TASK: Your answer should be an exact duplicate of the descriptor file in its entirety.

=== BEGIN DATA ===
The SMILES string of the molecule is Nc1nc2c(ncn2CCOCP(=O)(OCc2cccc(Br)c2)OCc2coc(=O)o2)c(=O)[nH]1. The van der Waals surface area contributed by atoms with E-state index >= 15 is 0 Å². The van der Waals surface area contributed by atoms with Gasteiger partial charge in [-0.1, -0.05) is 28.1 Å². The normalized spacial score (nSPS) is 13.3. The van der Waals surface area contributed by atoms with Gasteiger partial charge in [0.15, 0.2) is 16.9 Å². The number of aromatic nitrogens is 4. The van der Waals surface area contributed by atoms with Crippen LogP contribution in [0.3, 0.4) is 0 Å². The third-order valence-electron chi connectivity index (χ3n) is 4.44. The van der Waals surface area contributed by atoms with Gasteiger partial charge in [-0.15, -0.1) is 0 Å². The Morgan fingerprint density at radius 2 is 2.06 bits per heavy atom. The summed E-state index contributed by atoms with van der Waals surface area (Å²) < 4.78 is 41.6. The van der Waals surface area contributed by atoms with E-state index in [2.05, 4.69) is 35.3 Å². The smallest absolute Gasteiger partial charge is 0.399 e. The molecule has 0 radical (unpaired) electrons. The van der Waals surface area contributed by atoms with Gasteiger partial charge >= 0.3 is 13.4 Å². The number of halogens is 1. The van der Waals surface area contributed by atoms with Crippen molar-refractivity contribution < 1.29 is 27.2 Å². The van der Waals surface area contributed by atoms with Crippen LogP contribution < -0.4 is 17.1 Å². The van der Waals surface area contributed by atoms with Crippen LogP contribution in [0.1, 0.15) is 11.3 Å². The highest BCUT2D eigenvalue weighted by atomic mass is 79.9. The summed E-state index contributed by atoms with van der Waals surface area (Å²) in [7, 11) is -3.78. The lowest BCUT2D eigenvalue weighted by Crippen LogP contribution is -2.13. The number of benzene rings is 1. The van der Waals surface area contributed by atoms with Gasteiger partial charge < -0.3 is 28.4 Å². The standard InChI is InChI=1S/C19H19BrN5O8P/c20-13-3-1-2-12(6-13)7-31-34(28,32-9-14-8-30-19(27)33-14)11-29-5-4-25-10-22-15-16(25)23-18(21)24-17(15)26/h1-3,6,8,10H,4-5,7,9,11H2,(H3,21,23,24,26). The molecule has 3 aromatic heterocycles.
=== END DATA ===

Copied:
The SMILES string of the molecule is Nc1nc2c(ncn2CCOCP(=O)(OCc2cccc(Br)c2)OCc2coc(=O)o2)c(=O)[nH]1. The van der Waals surface area contributed by atoms with E-state index >= 15 is 0 Å². The van der Waals surface area contributed by atoms with Gasteiger partial charge in [-0.1, -0.05) is 28.1 Å². The normalized spacial score (nSPS) is 13.3. The van der Waals surface area contributed by atoms with Gasteiger partial charge in [0.15, 0.2) is 16.9 Å². The number of aromatic nitrogens is 4. The van der Waals surface area contributed by atoms with Crippen LogP contribution in [0.3, 0.4) is 0 Å². The third-order valence-electron chi connectivity index (χ3n) is 4.44. The van der Waals surface area contributed by atoms with Gasteiger partial charge in [-0.15, -0.1) is 0 Å². The Morgan fingerprint density at radius 2 is 2.06 bits per heavy atom. The summed E-state index contributed by atoms with van der Waals surface area (Å²) < 4.78 is 41.6. The van der Waals surface area contributed by atoms with E-state index in [2.05, 4.69) is 35.3 Å². The smallest absolute Gasteiger partial charge is 0.399 e. The molecule has 0 radical (unpaired) electrons. The van der Waals surface area contributed by atoms with Gasteiger partial charge >= 0.3 is 13.4 Å². The number of halogens is 1. The van der Waals surface area contributed by atoms with Crippen molar-refractivity contribution < 1.29 is 27.2 Å². The van der Waals surface area contributed by atoms with Crippen LogP contribution < -0.4 is 17.1 Å². The van der Waals surface area contributed by atoms with Crippen LogP contribution in [0.1, 0.15) is 11.3 Å². The highest BCUT2D eigenvalue weighted by atomic mass is 79.9. The summed E-state index contributed by atoms with van der Waals surface area (Å²) in [7, 11) is -3.78. The lowest BCUT2D eigenvalue weighted by Crippen LogP contribution is -2.13. The number of benzene rings is 1. The van der Waals surface area contributed by atoms with Gasteiger partial charge < -0.3 is 28.4 Å². The standard InChI is InChI=1S/C19H19BrN5O8P/c20-13-3-1-2-12(6-13)7-31-34(28,32-9-14-8-30-19(27)33-14)11-29-5-4-25-10-22-15-16(25)23-18(21)24-17(15)26/h1-3,6,8,10H,4-5,7,9,11H2,(H3,21,23,24,26). The molecule has 3 aromatic heterocycles.